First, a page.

American Heritage® Dictionary of the English Language, Fourth Edition
- n. A strong or exaggerated sense of masculinity stressing attributes such as physical courage, virility, domination of women, and aggressiveness.
- n. An exaggerated sense of strength or toughness: "People prefer raw-milk cheese for its subtlety and depth of flavor, not out of some kind of foodie machismo” ( Corby Kummer).
GNU Webster's 1913
- n. A strong, and by some considered exaggerated, sense of manly pride, associated with an attitude that the proper expression of masculinity includes virility, courage, and an entitlement to dominate, especially over women.
- n. An exaggerated sense of power entitling one to dominate others.
- n. exaggerated masculinity
- First attested 1940, from American Spanish machismo, from Spanish macho ("male"), + suffix -ismo ("-ism"). (Wiktionary)
- Spanish, from macho, male; see macho. (American Heritage® Dictionary of the English Language, Fourth Edition)
“Though it’s understandable how a culture that invented the term machismo might be uncomfortable lionizing a gay icon, it’s ironic that Morrissey has now been adopted by two diametrically opposed subcultures.”
“We all need a wake up call sometimes, and too many college guys just need to wake up to the fact that their machismo is immature, unappreciated, more than unattractive.”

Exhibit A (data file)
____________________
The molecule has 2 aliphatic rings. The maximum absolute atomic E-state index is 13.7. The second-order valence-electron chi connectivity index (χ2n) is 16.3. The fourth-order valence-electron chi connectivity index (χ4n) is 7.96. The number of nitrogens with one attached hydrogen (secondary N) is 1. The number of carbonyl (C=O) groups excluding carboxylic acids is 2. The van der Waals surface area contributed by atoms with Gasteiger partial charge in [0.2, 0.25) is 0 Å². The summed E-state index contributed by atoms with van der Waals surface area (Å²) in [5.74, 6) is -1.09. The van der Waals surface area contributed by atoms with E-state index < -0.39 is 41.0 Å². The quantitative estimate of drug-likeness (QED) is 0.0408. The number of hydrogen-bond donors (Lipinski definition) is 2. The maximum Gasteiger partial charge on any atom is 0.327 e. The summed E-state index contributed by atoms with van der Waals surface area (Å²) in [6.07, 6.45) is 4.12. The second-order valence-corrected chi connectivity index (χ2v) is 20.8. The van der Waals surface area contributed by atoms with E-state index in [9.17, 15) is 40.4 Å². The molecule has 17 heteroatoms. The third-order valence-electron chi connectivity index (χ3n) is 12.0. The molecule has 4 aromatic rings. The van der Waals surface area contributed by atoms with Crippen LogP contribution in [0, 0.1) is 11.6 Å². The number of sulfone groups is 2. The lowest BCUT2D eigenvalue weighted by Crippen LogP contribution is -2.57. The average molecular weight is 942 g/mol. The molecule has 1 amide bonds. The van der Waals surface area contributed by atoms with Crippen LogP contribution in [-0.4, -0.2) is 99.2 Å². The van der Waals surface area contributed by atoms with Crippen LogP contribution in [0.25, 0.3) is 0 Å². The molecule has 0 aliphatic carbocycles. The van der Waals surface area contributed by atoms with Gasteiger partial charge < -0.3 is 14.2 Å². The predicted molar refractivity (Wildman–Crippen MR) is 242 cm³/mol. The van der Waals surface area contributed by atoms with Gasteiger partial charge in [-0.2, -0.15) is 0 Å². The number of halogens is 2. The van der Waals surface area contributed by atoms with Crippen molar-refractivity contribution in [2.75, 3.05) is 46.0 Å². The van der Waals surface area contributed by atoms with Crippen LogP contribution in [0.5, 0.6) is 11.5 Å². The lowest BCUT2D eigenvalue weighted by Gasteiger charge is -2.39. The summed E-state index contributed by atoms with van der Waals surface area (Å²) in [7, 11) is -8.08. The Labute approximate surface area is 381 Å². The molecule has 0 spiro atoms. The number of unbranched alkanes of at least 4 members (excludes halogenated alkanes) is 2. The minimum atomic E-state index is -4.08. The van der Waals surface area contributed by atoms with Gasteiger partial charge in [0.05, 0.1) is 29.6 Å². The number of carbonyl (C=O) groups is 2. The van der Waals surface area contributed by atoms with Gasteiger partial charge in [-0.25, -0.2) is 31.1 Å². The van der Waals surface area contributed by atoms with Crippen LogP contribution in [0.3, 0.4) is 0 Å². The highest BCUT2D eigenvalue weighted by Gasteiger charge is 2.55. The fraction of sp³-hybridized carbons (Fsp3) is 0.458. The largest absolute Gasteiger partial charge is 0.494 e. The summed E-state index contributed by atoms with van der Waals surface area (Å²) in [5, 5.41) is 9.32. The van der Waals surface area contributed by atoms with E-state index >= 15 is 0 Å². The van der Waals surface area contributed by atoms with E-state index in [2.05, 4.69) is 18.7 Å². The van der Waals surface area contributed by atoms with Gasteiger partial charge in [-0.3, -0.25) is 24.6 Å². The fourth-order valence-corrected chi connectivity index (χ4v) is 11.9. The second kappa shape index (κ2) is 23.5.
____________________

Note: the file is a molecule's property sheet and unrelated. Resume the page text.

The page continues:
“I know there are some people to whom machismo is a turn-on, but if they have any sense, they'll save it for their personal ads and keep it out of the foreign policy of the United States.”
“However, with isolated exceptions, Mexico has been a male-dominated society for a long time, and the spirit of machismo is still very strong in many parts of the country.”
“That they manage to portray their pearl-clutching and feinting as machismo is a miracle of public relations and media manipulation.”
“The whiny voice and convoluted over-estimation of his own machismo is now dead to me.”
“She does the driving, a rarity in machismo Mexico; Javier, by choice, has never learned.”
“And it has a rather unique reputation, especially here in machismo Mexico.”
“For instance, the British use the word machismo (but pronounce it, almost invariably, as if it were a loanword from Italian, with a - k-where the Spanish has a - tch -).”
“With regard to homosexuals, Castro stresses, "Revolutionary homophobia is a simple extension of Latin American machismo.”
These user-created lists contain the word ‘machismo’.
Words only (I left out the expressions) from Geza Kerenyi's EN-HU interpreters' dictionary. Most of them pose some difficulty when interpreted between HU and EN in either or both directions.
My big word list.
because wordsmith is not a verb.
Words I like them.
i am still copying down lists but i am in the 5th grade and got fourth in the spelling bee out of 26 people, the word i missed was candelabra, well next year i will win because now i know the words
words used by the NYT's perfume critic, Chandler Burr in a recent article 'reviewing' three fragrances, or in my satirical response to Chandler's review.
Let's fuel this...
Looking for tweets for machismo.